Betty Rymer Gallery

During this summer’s Democratic National Convention, local officials and party leaders amicably declared that the city of Chicago was not to blame for the riots that took place in the summer of ’68, the last time the Democrats convened here. With the benefit of twenty-eight years of hindsight, the argument is that those times were so contentious, the anger and passion about Vietnam and race relations so palpable, that massive upheaval was inevitable no matter where the Democrats chose to meet. This collection of fifty-seven works of art dating from 1967–69 succeeded in evoking the raw tensions of the time, and also indicated that Chicago’s role in the troubles of ’68 might not have been as inadvertent as the city’s PR department would like to paint it.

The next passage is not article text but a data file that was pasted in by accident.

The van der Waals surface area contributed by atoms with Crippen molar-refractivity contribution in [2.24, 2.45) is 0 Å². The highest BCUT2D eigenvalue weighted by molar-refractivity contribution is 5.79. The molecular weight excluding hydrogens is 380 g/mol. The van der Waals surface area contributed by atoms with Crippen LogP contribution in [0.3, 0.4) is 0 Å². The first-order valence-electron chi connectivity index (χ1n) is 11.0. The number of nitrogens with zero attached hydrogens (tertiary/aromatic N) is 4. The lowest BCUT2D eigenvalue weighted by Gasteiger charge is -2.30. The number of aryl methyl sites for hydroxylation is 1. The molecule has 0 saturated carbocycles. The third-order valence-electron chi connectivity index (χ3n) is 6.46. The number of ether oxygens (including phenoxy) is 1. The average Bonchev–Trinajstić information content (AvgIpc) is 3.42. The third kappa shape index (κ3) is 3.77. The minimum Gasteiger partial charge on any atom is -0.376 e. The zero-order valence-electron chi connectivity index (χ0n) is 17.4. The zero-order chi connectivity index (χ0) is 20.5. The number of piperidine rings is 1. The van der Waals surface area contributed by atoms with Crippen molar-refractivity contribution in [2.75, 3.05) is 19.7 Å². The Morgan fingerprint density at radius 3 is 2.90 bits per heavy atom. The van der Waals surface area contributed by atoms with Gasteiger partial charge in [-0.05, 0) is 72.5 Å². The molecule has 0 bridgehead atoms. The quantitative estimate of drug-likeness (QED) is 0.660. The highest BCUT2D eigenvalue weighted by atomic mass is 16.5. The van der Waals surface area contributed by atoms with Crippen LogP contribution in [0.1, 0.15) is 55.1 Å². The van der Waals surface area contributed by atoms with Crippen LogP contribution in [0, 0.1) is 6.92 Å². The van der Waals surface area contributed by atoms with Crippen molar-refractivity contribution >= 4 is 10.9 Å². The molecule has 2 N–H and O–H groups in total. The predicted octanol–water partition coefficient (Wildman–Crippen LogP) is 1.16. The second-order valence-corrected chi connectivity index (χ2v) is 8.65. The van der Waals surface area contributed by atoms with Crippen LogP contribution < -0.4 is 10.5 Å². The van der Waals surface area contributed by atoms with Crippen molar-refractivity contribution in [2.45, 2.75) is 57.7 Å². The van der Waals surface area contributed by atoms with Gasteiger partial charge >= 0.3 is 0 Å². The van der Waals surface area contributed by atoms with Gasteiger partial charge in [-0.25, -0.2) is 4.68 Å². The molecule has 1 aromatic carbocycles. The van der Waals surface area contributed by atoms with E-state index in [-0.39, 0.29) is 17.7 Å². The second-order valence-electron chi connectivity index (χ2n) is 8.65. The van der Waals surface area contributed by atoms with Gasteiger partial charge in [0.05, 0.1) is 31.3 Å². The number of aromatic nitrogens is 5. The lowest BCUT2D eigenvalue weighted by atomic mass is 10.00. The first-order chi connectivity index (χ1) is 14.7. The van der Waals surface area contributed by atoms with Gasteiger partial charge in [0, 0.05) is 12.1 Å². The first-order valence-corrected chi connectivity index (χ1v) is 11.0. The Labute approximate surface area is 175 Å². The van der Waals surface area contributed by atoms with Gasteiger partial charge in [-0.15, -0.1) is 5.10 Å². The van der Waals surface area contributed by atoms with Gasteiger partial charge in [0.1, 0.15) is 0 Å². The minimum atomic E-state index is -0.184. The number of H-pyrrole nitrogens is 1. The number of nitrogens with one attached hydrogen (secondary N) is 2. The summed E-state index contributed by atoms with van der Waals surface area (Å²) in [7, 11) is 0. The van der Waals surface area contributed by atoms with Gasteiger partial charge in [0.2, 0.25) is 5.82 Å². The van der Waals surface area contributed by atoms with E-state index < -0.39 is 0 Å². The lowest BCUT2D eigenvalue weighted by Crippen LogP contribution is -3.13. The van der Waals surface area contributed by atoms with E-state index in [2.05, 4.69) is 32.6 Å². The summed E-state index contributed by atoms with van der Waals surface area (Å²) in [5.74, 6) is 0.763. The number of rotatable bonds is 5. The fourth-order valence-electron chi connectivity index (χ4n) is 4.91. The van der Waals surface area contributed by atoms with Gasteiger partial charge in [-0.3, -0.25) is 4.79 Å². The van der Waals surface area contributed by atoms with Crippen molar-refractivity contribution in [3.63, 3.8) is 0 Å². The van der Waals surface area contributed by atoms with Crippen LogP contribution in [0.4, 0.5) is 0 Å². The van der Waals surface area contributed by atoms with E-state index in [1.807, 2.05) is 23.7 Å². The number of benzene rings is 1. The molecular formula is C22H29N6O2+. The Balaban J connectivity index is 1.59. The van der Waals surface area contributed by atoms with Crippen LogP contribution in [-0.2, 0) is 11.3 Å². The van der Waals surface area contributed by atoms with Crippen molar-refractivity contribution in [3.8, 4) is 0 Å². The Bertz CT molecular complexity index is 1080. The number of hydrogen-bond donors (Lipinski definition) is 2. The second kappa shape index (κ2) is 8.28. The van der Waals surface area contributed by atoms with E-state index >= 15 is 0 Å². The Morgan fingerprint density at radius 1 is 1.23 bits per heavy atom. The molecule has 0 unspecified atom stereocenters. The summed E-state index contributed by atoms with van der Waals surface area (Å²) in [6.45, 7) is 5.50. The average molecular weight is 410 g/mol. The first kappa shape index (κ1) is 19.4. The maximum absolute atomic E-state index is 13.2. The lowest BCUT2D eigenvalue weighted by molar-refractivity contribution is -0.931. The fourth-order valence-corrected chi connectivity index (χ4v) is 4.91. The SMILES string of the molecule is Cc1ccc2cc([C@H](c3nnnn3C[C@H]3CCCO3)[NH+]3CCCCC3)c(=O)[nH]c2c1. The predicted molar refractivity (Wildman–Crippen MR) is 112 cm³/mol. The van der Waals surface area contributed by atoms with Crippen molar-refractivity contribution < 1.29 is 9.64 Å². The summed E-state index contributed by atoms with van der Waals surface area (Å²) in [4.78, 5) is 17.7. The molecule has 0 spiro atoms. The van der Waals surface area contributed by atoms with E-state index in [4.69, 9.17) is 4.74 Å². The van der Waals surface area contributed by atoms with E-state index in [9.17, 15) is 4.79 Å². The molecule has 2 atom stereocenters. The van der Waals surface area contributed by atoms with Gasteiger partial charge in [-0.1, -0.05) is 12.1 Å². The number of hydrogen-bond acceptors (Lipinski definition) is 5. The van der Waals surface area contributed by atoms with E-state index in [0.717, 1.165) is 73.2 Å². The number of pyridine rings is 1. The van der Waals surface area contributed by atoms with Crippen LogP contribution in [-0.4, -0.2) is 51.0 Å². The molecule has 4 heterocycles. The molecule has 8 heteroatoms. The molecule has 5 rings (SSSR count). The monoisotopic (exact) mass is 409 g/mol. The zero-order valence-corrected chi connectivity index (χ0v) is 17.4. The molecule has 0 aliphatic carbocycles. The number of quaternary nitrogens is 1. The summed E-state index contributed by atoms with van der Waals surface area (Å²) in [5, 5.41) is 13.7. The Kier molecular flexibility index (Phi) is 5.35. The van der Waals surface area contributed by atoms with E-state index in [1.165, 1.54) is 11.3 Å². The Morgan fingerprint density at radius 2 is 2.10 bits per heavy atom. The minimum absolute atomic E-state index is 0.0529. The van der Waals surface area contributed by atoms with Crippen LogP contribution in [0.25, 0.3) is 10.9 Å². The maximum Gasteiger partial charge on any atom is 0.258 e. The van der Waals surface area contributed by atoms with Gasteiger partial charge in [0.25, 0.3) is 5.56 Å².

By 1968, the group of artists who would come to be known as the Chicago Imagists had begun their careers, and curator Lisa Wainwright’s

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